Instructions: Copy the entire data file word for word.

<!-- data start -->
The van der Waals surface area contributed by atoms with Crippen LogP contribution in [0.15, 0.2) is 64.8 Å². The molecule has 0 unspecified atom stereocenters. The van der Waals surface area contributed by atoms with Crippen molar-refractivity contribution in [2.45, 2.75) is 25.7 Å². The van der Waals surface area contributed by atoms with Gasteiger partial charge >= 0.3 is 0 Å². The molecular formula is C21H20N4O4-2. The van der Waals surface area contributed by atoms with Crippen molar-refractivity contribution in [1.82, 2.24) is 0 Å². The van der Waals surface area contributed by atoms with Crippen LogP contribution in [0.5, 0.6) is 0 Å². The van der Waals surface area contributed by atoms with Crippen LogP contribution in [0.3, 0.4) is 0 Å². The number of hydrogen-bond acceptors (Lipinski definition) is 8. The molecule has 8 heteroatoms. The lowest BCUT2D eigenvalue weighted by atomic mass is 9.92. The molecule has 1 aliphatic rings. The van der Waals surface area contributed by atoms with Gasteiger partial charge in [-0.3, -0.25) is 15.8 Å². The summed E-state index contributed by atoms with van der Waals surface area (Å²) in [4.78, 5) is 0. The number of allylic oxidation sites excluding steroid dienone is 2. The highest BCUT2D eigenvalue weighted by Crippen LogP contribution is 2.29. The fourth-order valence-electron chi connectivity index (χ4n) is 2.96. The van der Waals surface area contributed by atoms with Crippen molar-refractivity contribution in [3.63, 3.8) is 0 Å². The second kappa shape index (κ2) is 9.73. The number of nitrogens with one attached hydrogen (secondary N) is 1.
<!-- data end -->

The van der Waals surface area contributed by atoms with Crippen LogP contribution in [0.15, 0.2) is 64.8 Å². The molecule has 0 unspecified atom stereocenters. The van der Waals surface area contributed by atoms with Crippen molar-refractivity contribution in [2.45, 2.75) is 25.7 Å². The van der Waals surface area contributed by atoms with Gasteiger partial charge >= 0.3 is 0 Å². The molecular formula is C21H20N4O4-2. The van der Waals surface area contributed by atoms with Crippen molar-refractivity contribution in [1.82, 2.24) is 0 Å². The van der Waals surface area contributed by atoms with Crippen LogP contribution in [0.5, 0.6) is 0 Å². The van der Waals surface area contributed by atoms with Crippen LogP contribution in [0.3, 0.4) is 0 Å². The number of hydrogen-bond acceptors (Lipinski definition) is 8. The molecule has 8 heteroatoms. The lowest BCUT2D eigenvalue weighted by atomic mass is 9.92. The molecule has 1 aliphatic rings. The van der Waals surface area contributed by atoms with Gasteiger partial charge in [-0.3, -0.25) is 15.8 Å². The summed E-state index contributed by atoms with van der Waals surface area (Å²) in [4.78, 5) is 0. The number of allylic oxidation sites excluding steroid dienone is 2. The highest BCUT2D eigenvalue weighted by Crippen LogP contribution is 2.29. The fourth-order valence-electron chi connectivity index (χ4n) is 2.96. The van der Waals surface area contributed by atoms with Crippen molar-refractivity contribution in [3.63, 3.8) is 0 Å². The second kappa shape index (κ2) is 9.73. The number of nitrogens with one attached hydrogen (secondary N) is 1.